What to do when you're going through a relationship breakdown

It’s a sad fact of life that some of us will go through the breakdown of a relationship at some point. You and your partner might have had children together, bought a house and even got married or been in a civil partnership. If you find yourself in that position, sorting out what happens can be a difficult process. So make sure you know what steps to take if your relationship breaks down.

What happens when we separate? One of the first things you should do is agree on separation arrangements between you and your ex-partner. This is crucial if you have children, as you will need to decide who will have custody of them. If you can’t reach an agreement, you may need to speak to a solicitor for family law advice to ensure that any differences you and your ex-partner may have on money, property or children are sorted quickly.

What happens with our children?
If you can, try to make arrangements between you and your ex-partner, and to keep this informal. A court won’t decide on who children live or spend time with if parents can sort this out themselves. However, Citizens Advice says you’ll need to go to court if:

● You’re worried about your children’s safety
● You or your children have experienced domestic abuse
● You feel vulnerable, or controlled by your ex-partner
● You’ve tried mediation and cannot agree
● Your ex-partner won’t let you see your children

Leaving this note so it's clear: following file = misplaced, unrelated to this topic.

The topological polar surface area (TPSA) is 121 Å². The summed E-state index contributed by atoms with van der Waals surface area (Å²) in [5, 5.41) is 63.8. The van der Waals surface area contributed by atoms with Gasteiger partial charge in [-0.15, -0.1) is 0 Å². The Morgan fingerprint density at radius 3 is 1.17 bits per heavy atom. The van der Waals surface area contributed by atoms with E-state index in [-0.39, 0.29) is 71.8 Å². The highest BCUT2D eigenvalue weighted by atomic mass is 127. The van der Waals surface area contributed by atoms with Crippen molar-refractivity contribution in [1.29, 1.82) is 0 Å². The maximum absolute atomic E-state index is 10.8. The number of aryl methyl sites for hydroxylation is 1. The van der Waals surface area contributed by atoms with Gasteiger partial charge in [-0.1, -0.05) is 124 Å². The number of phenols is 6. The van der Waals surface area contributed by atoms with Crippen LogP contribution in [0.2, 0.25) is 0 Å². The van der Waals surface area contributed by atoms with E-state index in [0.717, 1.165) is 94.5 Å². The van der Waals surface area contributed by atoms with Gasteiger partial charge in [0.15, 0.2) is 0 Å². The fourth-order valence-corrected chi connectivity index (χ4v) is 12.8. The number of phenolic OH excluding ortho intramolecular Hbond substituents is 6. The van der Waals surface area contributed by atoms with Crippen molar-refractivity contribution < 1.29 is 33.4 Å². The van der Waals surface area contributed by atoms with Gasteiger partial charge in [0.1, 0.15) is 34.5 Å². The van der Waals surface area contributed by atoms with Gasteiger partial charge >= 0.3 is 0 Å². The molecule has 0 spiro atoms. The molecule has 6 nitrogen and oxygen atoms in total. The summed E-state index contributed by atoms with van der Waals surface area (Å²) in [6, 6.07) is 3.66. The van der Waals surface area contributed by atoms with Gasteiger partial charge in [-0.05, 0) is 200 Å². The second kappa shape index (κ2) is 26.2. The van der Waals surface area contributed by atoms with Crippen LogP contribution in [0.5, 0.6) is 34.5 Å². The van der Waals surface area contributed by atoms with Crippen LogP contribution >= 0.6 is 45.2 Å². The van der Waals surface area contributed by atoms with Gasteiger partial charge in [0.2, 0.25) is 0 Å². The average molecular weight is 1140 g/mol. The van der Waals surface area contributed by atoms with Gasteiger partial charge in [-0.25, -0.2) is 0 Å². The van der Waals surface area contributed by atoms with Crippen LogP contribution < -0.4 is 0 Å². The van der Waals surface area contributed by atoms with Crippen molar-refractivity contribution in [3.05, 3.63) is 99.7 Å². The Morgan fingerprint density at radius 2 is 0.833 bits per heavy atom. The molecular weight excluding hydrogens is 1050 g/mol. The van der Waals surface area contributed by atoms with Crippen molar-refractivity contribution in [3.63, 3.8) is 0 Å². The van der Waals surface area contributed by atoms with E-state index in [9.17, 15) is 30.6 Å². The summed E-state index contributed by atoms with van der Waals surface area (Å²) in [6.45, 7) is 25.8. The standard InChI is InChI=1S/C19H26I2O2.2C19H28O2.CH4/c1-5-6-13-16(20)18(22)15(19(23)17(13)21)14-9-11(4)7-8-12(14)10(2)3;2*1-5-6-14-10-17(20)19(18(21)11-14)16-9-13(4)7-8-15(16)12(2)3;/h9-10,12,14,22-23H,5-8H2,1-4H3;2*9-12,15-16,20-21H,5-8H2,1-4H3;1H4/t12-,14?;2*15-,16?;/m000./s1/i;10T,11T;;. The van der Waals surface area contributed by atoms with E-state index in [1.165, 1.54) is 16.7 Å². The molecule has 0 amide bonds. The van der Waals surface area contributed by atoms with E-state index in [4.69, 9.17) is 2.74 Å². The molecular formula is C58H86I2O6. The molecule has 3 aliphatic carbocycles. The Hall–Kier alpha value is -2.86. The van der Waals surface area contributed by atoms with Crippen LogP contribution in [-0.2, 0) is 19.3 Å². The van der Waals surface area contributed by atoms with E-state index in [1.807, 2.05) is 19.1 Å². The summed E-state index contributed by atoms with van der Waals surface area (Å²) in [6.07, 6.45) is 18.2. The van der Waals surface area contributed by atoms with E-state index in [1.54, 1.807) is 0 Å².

You and your ex-partner are both responsible for the costs of looking after your children when you separate. If you move out, you may have to pay maintenance to the parent who is looking after them.

What about our home? 
You may have several options available to you. These can include:

● Sell the property and you both move out
● Make arrangements for one to buy out the other
● Keep it and not change who owns it
●Transfer part of the property value from one partner as part of a financial settlement. When the property is sold, the partner who gave up a share of ownership rights will get a percentage of the value.

If you are going through a divorce, then you will need to keep paying the mortgage even if you’ve moved out. If you don’t pay it on time, then your credit history will be damaged, as will your ex-partner’s.

You should also inform your mortgage lender when you know you’ll be separating, especially if you think you’ll struggle to make payments. You may then be offered a payment holiday.

We have other assets too - what happens to them?

You will also need to arrange what happens with your financial assets when you divorce. These can include savings and investments, and any money you owe.

No matter what your situation, you should seek independent advice on what you should do. This can be from a solicitor, or charity or organisation who can give you guidance and where to go for legal advice.

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